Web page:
The South Carolina bill, proposed by Republican Rep. Ralph Davenport, would make it a felony to sell devices used primarily for sexual stimulation and allow law enforcement to seize sex toys from raided businesses.Those Southern men are just scared of the competition. Link from Boing-Boing.
"That would be the most terrible thing in the world," said Ms. Gillespie, an employee the Anderson shop. "That is just flabbergasting to me. We are supposed to be in a free country, and we’re supposed to be adults who can decide what want to do and don’t want to do in the privacy of our own homes."
Ms. Gillespie, 49, said she has worked in the store for nearly 20 years and has seen people from every walk of life, including "every Sunday churchgoers."
"I know of multiple marriages that sex toys have sold because some people need that. The people who are riding us (the adult novelty industry) so hard are probably at home buying it (sex toys and novelties) on the Internet. It’s ridiculous."
Sugar ‘N Spice manager Pat Irons says a proposal to outlaw the sale of sex toys in South Carolina is outrageous.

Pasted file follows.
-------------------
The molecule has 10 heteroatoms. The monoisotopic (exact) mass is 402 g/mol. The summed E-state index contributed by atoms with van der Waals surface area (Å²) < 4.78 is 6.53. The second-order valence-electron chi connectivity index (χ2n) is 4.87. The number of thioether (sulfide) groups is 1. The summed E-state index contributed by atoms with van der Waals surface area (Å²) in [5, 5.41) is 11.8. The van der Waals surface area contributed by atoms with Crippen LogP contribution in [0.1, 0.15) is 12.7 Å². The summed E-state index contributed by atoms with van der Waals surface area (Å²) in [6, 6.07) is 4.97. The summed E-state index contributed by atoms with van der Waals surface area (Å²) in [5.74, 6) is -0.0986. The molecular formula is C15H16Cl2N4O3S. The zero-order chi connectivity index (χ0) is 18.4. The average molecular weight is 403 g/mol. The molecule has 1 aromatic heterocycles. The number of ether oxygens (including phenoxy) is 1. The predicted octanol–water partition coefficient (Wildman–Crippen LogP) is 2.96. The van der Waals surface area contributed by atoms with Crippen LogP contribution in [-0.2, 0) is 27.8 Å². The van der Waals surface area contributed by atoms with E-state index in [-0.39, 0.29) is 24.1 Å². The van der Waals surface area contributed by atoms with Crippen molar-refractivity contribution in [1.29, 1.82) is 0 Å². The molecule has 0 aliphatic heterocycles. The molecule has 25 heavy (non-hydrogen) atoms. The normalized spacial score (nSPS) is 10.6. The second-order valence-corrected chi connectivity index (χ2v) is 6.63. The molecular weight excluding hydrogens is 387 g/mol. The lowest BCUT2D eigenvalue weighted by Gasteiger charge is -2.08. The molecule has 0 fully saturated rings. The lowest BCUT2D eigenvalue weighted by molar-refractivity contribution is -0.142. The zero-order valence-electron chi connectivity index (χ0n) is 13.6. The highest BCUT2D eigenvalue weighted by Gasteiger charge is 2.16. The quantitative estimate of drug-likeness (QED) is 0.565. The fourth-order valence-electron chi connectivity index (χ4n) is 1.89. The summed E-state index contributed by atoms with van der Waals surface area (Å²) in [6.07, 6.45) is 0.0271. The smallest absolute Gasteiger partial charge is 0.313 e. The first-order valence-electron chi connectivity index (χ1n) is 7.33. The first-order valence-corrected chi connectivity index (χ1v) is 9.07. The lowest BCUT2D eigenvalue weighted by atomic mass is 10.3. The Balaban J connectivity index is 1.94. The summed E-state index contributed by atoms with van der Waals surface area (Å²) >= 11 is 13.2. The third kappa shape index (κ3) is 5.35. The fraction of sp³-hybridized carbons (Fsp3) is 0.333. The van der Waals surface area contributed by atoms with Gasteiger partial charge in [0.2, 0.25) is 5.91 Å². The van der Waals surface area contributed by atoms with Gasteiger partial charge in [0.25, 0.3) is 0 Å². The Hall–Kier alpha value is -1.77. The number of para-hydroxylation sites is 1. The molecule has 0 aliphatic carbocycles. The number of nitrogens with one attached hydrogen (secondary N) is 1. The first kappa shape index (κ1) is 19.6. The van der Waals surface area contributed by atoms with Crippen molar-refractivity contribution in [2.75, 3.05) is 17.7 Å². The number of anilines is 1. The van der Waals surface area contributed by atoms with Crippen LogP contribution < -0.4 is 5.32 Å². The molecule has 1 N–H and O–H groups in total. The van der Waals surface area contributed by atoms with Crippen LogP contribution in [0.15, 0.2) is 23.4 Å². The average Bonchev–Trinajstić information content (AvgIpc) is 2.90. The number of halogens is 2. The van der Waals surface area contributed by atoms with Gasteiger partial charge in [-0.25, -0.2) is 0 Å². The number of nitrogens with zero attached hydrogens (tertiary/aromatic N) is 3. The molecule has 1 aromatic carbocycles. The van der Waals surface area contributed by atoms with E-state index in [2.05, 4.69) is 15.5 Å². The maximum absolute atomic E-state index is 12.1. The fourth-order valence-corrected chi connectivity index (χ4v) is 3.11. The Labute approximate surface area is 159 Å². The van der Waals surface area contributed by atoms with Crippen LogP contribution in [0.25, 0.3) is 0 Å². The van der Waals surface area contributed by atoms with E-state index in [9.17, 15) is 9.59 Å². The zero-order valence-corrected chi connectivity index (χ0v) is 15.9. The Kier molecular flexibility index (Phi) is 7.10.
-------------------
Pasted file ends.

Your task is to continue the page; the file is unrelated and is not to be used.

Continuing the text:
While Davenport’s proposal is probably aimed at shutting down X-rated adult bookstores, Ms. Irons said, it hurts customers of "couples-oriented" stores such as her West Columbia shop, which sells everything from lingerie to bridal shower novelties to lotions.
At Sugar ‘N Spice, sex toys are displayed in a separate room. Buyers include men and women who "need a little help" because surgery or medical problems are affecting their marriage, Ms. Irons said.
"We’ve been selling these sex toys for 27 years," she said Friday. "Even pastors shop in here. They send couples in here they counsel for marriage problems. It’s probably going to hit people like that harder than people realize."
Other states that ban the sell of sex toys include Alabama, Georgia, Mississippi and Texas, said Mark Lopez, an attorney for the American Civil Liberties Union.
Alabama’s law banning the sale of sex toys has been circulating through the courts since its passage in 1998. U.S. District Judge Lynwood Smith Jr. twice ruled against the law, holding that it violated the constitutional right to privacy, but the state won both times on appeal.
The ACLU got involved in the case, he said, to "keep the government out of the bedroom."